So I Alt-click the mask, and start applying the Curves adjustment. By clicking the drivers chair a dot on the curve tells me how grey it is (105 out of 255 in this example below), and then I raise the extremes and lower that 105 midpoint. That’s it.
This a bit like Z-Depth, but now I can find the X,Y,Z positions in the respective R,G,B channels of this Photoshop layer. You can dream up your own applications for this, one I use often is: use the green (Y, height) channel for making height depending ground fog.
I gave the P(osition) layer a black-to-white gradient background (layer 1) because I had to get rid of the transparency, created a new combi layer (Alt+Ctrl+Shift E) – layer 3, switched to channels, selected and copied to Green channel to the clipboard, pasted this into the mask of the cloudy Ground Fog layer, and inverted it as ground fog is dense (white) at the ground. With an extra blue background, this is a first result.
So I create two layers, each containing the masks, set the bottom one to Normal blending and the top one to Multiply, I combine the layers (Ctrl E), and select – copy – past the result into the cloud mask.
See the result; a brownish cloud hue puts the car in a nice sand storm.
Do note that I just demonstrated the use of the height and depth information over a simple background. Instead of this background, the Diffuse, Specularity and Shadow layers should be combined in proper proportions. Then the fog layer should be on top of them, in Normal mode.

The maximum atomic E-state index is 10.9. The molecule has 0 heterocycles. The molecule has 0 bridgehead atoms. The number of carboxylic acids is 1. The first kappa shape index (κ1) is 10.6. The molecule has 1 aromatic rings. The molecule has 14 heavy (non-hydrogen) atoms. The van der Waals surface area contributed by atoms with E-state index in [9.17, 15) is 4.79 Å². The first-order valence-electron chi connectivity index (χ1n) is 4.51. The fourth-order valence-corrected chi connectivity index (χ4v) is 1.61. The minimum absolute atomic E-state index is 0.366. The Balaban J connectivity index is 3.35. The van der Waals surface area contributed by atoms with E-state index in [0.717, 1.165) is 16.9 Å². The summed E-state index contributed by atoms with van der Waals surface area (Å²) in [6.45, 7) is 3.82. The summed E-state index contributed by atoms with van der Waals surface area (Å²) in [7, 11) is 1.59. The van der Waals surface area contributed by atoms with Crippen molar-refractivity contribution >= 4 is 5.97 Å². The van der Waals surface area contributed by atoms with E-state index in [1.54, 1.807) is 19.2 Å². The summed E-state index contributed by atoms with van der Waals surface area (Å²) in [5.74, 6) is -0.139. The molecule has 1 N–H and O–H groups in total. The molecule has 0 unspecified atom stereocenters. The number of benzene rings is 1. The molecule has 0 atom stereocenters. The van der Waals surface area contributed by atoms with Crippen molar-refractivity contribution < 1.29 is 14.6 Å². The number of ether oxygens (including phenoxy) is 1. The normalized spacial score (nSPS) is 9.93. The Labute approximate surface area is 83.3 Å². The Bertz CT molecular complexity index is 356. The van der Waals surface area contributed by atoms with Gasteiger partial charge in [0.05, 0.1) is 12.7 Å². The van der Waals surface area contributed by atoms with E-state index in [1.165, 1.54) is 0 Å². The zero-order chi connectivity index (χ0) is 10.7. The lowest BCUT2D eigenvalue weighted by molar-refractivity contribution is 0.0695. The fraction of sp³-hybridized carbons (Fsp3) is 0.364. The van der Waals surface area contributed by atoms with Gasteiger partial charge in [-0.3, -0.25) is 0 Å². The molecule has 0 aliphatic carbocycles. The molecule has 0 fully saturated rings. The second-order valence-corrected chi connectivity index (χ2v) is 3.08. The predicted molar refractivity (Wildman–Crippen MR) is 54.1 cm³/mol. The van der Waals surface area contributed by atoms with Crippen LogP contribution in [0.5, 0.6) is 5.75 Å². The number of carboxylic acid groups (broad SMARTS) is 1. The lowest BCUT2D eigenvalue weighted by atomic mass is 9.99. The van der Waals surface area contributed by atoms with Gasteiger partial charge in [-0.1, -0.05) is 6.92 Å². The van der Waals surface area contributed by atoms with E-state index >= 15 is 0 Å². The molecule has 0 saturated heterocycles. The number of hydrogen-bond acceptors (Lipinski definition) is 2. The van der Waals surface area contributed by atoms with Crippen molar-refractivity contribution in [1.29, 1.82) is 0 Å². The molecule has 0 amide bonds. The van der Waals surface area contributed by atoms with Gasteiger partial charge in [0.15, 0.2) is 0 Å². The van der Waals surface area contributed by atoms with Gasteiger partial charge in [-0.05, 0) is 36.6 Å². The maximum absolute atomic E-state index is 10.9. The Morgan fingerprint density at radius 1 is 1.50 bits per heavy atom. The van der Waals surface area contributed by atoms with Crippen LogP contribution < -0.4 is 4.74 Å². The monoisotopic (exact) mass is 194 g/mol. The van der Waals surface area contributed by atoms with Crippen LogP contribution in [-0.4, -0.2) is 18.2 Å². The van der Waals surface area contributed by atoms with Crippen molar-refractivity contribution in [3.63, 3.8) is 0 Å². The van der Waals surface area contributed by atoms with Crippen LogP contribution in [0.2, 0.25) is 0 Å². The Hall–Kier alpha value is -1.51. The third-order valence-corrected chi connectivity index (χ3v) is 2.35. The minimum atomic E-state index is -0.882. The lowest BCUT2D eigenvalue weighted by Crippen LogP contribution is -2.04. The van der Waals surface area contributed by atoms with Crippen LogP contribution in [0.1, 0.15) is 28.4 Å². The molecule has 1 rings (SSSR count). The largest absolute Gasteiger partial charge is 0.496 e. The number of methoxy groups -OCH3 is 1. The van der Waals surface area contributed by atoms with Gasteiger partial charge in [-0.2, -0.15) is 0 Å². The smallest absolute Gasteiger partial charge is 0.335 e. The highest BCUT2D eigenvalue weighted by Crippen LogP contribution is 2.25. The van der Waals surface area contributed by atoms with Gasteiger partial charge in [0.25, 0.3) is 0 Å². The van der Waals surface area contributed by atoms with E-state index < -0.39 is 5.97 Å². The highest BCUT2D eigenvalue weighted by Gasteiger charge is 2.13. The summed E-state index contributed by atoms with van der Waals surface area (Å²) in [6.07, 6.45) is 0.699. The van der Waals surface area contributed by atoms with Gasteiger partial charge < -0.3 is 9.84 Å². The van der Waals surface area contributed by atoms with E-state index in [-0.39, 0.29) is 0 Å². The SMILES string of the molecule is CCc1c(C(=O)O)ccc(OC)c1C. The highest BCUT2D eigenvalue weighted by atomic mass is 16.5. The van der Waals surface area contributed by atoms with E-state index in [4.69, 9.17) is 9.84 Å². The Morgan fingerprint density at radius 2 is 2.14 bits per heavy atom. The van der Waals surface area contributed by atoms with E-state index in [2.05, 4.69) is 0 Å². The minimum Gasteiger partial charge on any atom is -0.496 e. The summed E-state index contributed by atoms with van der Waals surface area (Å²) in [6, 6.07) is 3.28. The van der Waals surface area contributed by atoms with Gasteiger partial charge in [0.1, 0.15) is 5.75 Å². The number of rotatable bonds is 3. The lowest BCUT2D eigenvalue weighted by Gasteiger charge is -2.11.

So, with this method I don’t need the first Separate the Darks – method. But I still can use the second Separate the Lights approach. Since this method produces seven files per render (as I ticked six layers plus the total render), and makes a render for each light (I’ve got to in this case) plus the two options (Ambient and Occlusion) checked, I end up with (6+1) * (2+2) = 28 intermediate PNG results.
A lot of those are duplicates, or of no use, and can be discarded. The ones I need are:
- For Light 1.. N the Custom 1,2,3 (Diffuse, Specular, Shadow) layers, and perhaps the final results as well
- Only one set of ID, P(ositon) and Z(-depth) layers, as they are all the same for the various lights
- The ambient pass and the occlusion pass.
And when I want a hard-shadow and a soft-shadow version, I’ve to alter the settings per light, and rerun without the need for an extra Ambient or Occlusion. And I make sure to rename the first Custom 3/ Shadow layers first, otherwise I won’t get anything new. From then on, I can put all the required layers in one Photoshop file and start coloring and dimming the diffuse, specular and shadows on a per-light basis, and so on.
- Existing files are NOT overwritten, the new outputs are just not saved. So please do save in empty folders or rename existing files if you want to make any real progress.
- As the Diffuse / Specular / etc layering aims at exporting the image in PSD format, the split is available when saving to other image formats as well, but limited to the 8-bits per color formats only. PSD, JPG, TIF etc are fine, but the split does not work when exporting to HDR or EXR (32 bit per color) format.
Of course, switching lights on/off and blackening Diffuse and Specular channels per light can be done manually or in a new script. That’s tedious though.
The script which does the per-light split is written for PNG only. Perhaps someone can build a file-type selector, but in the meantime I’ve created just a few duplicates. The “png” buzzword appears three times in the script as a SaveImage parameter, and can be replaced by other buzzwords. “tif”, “jpg” and others are fine according to the PoserPython manual, but the (undocumented) “psd”, “hdr” and “exr” work fine too.
Again, in combination with the layer-setting, choosing any 8-bit per color format gives the fine split on diffuse etc on a per light basis, while the 32-bit formats do not give the layered results but still make results on a per-light basis.